L. Riley, et al. Hemorrhagic Colitis Associated with a Rare Escherichia coli Serotype, 308 New. Eng. J. Med. 681, 684-85 (1983) (describing investigation of two outbreaks affecting at least 47 people in Oregon and Michigan both linked to apparently undercooked ground beef). Chinyu Su, MD & Lawrence J. Brandt, MD, Escherichia coli O157:H7 Infection in Humans, 123 Annals Intern. Med. (Issue 9), 698-707 (describing the epidemiology of the bacteria, including an account of its initial discovery).
 Riley, supra note 11 at 684. See also Patricia M. Griffin & Robert V. Tauxe, The Epidemiology of Infections Caused by Escherichia coliO157:H7, Other Enterohemorrhagic E. coli, and the Associated Hemolytic Uremic Syndrome, 13 Epidemiologic Reviews 60, 73 (1991).
 Peter Feng, Escherichia coli Serotype O157:H7: Novel Vehicles of Infection and Emergence of Phenotypic Variants, 1 Emerging Infect. Dis. (No. 2), 47, 47 (April-June 1995) (noting that, despite these earlier outbreaks, the bacteria did not receive any considerable attention until ten years later when an outbreak occurred 1993 that involved four deaths and over 700 persons infected).
 William E. Keene, et al. A Swimming-Associated Outbreak of Hemorrhagic Colitis Caused by Escherichia coli O157:H7 and Shigella Sonnei, 331 New Eng. J. Med. 579 (Sept. 1, 1994). See also Stephen M. Ostroff, MD, John M. Kobayashi, MD, MPH, and Jay H. Lewis, Infections with Escherichia coli O157:H7 in Washington State: The First Year of Statewide Disease Surveillance, 262 JAMA (No. 3) 355, 355 (July 21, 1989). (“It was anticipated the reporting requirement would stimulate practitioners and laboratories to screen for the organism.”)
 See Keene, supra note 14 at 583. (“With cases scattered over four counties, the outbreak would probably have gone unnoticed had the cases not been routinely reported to public health agencies and investigated by them.”) With improved surveillance, mandatory reporting in 48 states, and the broad recognition by public health officials that E. coli O157:H7 was an important and threatening pathogen, there were a total of 350 reported outbreaks from 1982-2002. Josef M. Rangel, et al. Epidemiology of Escherichia coli O157:H7 Outbreaks, United States, 1982-2002, 11 Emerging Infect. Dis. (No. 4) 603, 604 (April 2005).
 Griffin & Tauxe, supra note 12, at 61-62 (noting that the nomenclature came about because of the resemblance to toxins produced by Shigella dysenteries).
 Sanding K, Pathways followed by ricin and Shiga toxin into cells, Histochemistry and Cell Biology, vol. 117, no. 2:131-141 (2002). Endothelial cells line the interior surface of blood vessels. They are known to be extremely sensitive to E. coli O157:H7, which is cytotoxigenic to these cells making them a primary target during STEC infections.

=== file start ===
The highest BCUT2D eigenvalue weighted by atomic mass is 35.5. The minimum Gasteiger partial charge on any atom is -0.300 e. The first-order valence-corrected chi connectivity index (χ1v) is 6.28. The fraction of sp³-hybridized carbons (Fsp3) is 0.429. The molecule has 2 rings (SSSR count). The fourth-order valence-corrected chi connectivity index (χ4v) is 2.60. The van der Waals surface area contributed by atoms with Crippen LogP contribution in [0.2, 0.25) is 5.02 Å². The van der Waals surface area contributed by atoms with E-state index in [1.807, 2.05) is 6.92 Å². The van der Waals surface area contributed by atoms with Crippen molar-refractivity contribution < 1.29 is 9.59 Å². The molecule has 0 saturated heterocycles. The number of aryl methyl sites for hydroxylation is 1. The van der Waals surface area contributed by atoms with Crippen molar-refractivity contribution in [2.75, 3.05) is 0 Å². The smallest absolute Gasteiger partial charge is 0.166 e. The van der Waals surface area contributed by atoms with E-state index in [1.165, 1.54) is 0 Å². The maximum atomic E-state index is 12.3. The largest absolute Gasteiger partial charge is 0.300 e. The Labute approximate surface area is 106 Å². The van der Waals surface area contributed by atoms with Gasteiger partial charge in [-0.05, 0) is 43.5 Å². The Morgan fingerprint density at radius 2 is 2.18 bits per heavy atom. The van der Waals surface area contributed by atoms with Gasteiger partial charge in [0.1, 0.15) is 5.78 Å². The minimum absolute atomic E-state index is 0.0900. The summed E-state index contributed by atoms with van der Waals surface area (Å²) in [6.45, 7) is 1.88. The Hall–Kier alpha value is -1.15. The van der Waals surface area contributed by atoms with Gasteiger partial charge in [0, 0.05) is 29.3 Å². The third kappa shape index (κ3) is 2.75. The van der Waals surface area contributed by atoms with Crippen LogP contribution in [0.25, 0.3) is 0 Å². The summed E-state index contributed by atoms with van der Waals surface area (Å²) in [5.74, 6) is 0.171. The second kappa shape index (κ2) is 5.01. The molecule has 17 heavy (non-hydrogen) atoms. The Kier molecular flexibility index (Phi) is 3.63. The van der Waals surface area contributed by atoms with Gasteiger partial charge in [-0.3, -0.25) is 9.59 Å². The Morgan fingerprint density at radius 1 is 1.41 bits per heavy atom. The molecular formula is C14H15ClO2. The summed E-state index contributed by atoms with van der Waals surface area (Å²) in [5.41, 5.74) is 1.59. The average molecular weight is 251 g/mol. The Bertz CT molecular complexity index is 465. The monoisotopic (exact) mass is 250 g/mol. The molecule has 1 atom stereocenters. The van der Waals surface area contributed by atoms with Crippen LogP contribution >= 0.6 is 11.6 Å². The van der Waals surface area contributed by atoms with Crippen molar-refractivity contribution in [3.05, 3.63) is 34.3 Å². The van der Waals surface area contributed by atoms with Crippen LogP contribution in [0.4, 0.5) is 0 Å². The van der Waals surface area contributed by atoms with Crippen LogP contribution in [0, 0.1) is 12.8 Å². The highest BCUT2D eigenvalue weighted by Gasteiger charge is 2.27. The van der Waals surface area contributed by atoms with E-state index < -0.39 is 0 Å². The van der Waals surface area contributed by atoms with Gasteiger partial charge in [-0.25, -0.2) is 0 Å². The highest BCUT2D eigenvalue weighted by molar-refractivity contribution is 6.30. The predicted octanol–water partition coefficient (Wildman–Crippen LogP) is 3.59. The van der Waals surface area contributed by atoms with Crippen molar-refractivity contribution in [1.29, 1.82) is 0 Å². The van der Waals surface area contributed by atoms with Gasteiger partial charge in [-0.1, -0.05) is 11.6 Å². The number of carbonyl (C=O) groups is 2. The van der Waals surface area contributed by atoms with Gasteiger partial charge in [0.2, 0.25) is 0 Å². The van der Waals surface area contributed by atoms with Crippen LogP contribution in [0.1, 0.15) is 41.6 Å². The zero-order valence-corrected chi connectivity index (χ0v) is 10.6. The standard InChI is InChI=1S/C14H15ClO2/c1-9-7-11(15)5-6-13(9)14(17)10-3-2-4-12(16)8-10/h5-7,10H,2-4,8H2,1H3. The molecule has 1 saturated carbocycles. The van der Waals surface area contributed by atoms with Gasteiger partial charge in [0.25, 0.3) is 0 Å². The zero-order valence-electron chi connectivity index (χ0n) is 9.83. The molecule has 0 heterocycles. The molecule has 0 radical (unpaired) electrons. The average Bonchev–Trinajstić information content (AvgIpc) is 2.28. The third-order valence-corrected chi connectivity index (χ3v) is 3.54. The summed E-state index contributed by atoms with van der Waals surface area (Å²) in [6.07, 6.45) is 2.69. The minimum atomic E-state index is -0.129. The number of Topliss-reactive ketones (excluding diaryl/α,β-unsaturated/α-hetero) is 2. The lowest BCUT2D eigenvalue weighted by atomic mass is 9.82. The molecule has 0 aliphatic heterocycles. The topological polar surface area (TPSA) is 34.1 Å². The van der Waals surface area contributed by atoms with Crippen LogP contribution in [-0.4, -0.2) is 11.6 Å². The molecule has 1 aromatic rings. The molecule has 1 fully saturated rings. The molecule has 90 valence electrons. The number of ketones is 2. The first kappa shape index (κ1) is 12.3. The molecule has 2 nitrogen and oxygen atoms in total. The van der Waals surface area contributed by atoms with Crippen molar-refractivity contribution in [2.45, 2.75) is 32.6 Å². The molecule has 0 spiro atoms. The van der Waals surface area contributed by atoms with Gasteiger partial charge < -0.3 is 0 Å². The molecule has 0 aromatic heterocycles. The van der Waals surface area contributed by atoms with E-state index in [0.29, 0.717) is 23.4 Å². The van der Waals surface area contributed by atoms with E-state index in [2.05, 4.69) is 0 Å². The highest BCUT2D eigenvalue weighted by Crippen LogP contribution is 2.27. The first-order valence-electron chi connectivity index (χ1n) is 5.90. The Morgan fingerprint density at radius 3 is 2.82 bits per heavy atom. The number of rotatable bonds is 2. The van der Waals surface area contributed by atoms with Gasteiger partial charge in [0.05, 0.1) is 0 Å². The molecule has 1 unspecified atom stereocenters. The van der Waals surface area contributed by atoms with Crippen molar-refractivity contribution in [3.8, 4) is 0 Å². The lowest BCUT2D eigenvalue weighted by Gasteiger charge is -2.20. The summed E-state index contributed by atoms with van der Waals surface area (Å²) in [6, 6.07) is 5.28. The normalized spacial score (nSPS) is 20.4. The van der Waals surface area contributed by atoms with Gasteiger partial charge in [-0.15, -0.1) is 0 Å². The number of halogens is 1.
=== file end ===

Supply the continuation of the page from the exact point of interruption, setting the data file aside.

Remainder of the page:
Johannes L, Shiga toxins—from cell biology to biomedical applications. Nat Rev Microbiol 8, 105-116 (February 2010). Suh JK, et al.Shiga Toxin Attacks Bacterial Ribosomes as Effectively as Eucaryotic Ribosomes, Biochemistry, 37 (26); 9394–9398 (1998).
 Welinder-Olsson C, Kaijser B. Enterohemorrhagic Escherichia coli (EHEC). Scand J. Infect Dis. 37(6-7): 405-16 (2005). See alsoUSDA Food Safety Research Information Office E. coli O157:H7 Technical Fact Sheet: Role of 60-Megadalton Plasmid (p0157) and Potential Virulence Factors, http://fsrio.nal.usda.gov/document_fsheet.php?product_id=225.
 Kaper JB and Karmali MA. The Continuing Evolution of a Bacterial Pathogen. PNAS vol. 105 no. 12 4535-4536 (March 2008). Wick LM, et al. Evolution of genomic content in the stepwise emergence of Escherichia coli O157:H7. J Bacteriol 187:1783–1791(2005).
 A group of biological taxa (as species) that includes all descendants of one common ancestor.
 Zhang W, et al. Probing genomic diversity and evolution of Escherichia coli O157 by single nucleotide polymorphisms. Genome Res 16:757–767 (2006).
 Robins-Browne RM. The relentless evolution of pathogenic Escherichia coli. Clin Infec Dis. 41:793–794 (2005).
 Manning SD, et al. Variation in virulence among clades of Escherichia coli O157:H7 associated with disease outbreaks. PNAS vol. 105 no. 12 4868-4873 (2008). (“These results support the hypothesis that the clade 8 lineage has recently acquired novel factors that contribute to enhanced virulence. Evolutionary changes in the clade 8 subpopulation could explain its emergence in several recent foodborne outbreaks; however, it is not clear why this virulent subpopulation is increasing in prevalence.”)
 Robert A. Tauxe, Emerging Foodborne Diseases: An Evolving Public Health Challenge, 3 Emerging Infect. Dis. (No. 4) 425, 427 (Oct.-Dec. 1997). (“After 15 years of research, we know a great deal about infections with E. coli O157:H7, but we still do not know how best to treat the infection, nor how the cattle (the principal source of infection for humans) themselves become infected.”)
 CDC, Multistate Outbreak of Escherichia coli O157:H7 Infections Associated With Eating Ground Beef—United States, June-July 2002, 51 MMWR 637, 638 (2002) reprinted in 288 JAMA (No. 6) 690 (Aug. 14, 2002).
 Rangel, supra note 15, at 605.
 Feng, supra note 13, at 49. See also USDA Bad Bug Book, Escherichia coli O157:H7, http://www.fda.gov/food/foodsafety/foodborneillness/foodborneillnessfoodbornepathogensnaturaltoxins/badbugbook/ucm071284.htm.
 Id., Table 3.
 Griffin & Tauxe, supra note 12, at 63.
 Centers for Disease Control, Division of Foodborne, Bacterial and Mycotic Diseases, Escherichia coli general information, http://www.cdc.gov/nczved/dfbmd/disease_listing/stec_gi.html. See also PROCEDURES TO INVESTIGATE FOODBORNE ILLNESS, 107 (IAFP 5th Ed. 1999) (identifying incubation period for E. coli O157:H7 as “1 to 10 days, typically 2 to 5”).
 Su & Brandt, supra note 11 (“the young are most often affected”).
 Tauxe, supra note 25, at 1152.
 Griffin & Tauxe, supra note 12, at 72. (“The general patterns of transmission in these outbreaks suggest that the infectious dose is low.”)